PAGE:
Jacksonville, Florida – United States Attorney Roger B. Handberg announces that Shawntae Jamell Clark (44, Clay County) has pleaded guilty to possessing with the intent to distribute 50 grams or more of methamphetamine and possessing a firearm as a convicted felon. Clark faces a minimum mandatory penalty of 10 years, and up to life, in federal prison on the drug charge, and up to 15 years’ imprisonment on the firearm charge. Clark also agreed to forfeit two firearms, ammunition, and cash traceable to his offenses. Clark was arrested on July 6, 2022, and ordered detained. His sentencing is scheduled for November 27, 2023.
According to court documents, deputies from the Clay County Sheriff’s Office (CCSO) were investigating Clark based on reports that he was selling drugs, including methamphetamine, out of a hotel room at the Stay Suites on Wells Road in Clay County. On July 2, 2021, deputies observed Clark leaving his hotel room with a backpack and getting into a car. During a subsequent traffic stop of the vehicle, a CCSO canine alerted to the car, indicating that it contained illegal narcotics. A subsequent search of the car revealed a small safe containing a loaded Beretta pistol and Taurus revolver, 7 baggies of methamphetamine, and approximately 100 small baggies. Further investigation determined that the total weight of the methamphetamine was approximately 159 grams, and that Clark had multiple prior felony convictions for armed robbery, attempted lewd or lascivious act – sexual battery, and multiple convictions for possession of cocaine. As such, he is prohibited from possessing a firearm or ammunition under federal law.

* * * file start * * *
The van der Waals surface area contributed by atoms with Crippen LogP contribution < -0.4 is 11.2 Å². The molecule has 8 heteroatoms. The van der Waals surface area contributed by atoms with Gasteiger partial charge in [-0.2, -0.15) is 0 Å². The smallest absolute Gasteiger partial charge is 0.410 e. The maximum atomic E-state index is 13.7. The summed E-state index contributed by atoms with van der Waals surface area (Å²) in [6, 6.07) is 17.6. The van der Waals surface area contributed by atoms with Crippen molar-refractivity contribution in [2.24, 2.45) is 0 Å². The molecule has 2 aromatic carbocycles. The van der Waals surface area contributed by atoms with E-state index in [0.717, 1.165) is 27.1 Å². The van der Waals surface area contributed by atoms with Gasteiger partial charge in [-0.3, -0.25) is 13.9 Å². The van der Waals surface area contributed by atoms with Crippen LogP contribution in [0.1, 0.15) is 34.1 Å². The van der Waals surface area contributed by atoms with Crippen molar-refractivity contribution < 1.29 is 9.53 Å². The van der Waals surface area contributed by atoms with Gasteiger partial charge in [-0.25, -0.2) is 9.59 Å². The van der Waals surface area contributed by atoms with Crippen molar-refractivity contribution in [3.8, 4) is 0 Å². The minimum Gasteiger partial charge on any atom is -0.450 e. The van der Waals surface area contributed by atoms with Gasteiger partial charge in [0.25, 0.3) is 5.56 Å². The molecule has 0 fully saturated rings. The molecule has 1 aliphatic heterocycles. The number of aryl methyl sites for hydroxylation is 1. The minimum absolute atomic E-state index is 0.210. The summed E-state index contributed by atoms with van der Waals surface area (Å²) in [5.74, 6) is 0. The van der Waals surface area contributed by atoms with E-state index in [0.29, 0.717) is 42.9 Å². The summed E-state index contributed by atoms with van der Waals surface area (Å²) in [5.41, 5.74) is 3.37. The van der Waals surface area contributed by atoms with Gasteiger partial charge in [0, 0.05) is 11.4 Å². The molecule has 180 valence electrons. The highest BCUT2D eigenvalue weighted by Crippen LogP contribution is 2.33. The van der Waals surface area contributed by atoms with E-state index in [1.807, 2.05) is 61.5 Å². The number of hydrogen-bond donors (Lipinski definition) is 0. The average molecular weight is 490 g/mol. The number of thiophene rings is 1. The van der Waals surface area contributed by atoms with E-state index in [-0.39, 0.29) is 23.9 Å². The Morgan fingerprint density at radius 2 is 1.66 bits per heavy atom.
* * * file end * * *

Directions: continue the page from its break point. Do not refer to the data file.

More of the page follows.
This case was investigated by the Bureau of Alcohol, Tobacco, Firearms and Explosives, the Drug Enforcement Administration, and the Clay County Sheriff’s Office. It is being prosecuted by Assistant United States Attorney Kevin C. Frein. The forfeiture is being handled by Assistant United States Attorney Mai Tran.
This case is part of Project Safe Neighborhoods (PSN), a program bringing together all levels of law enforcement and the communities they serve to reduce violent crime and gun violence, and to make our neighborhoods safer for everyone. On May 26, 2021, the Department launched a violent crime reduction strategy strengthening PSN based on these core principles: fostering trust and legitimacy in our communities, supporting community-based organizations that help prevent violence from occurring in the first place, setting focused and strategic enforcement priorities, and measuring the results.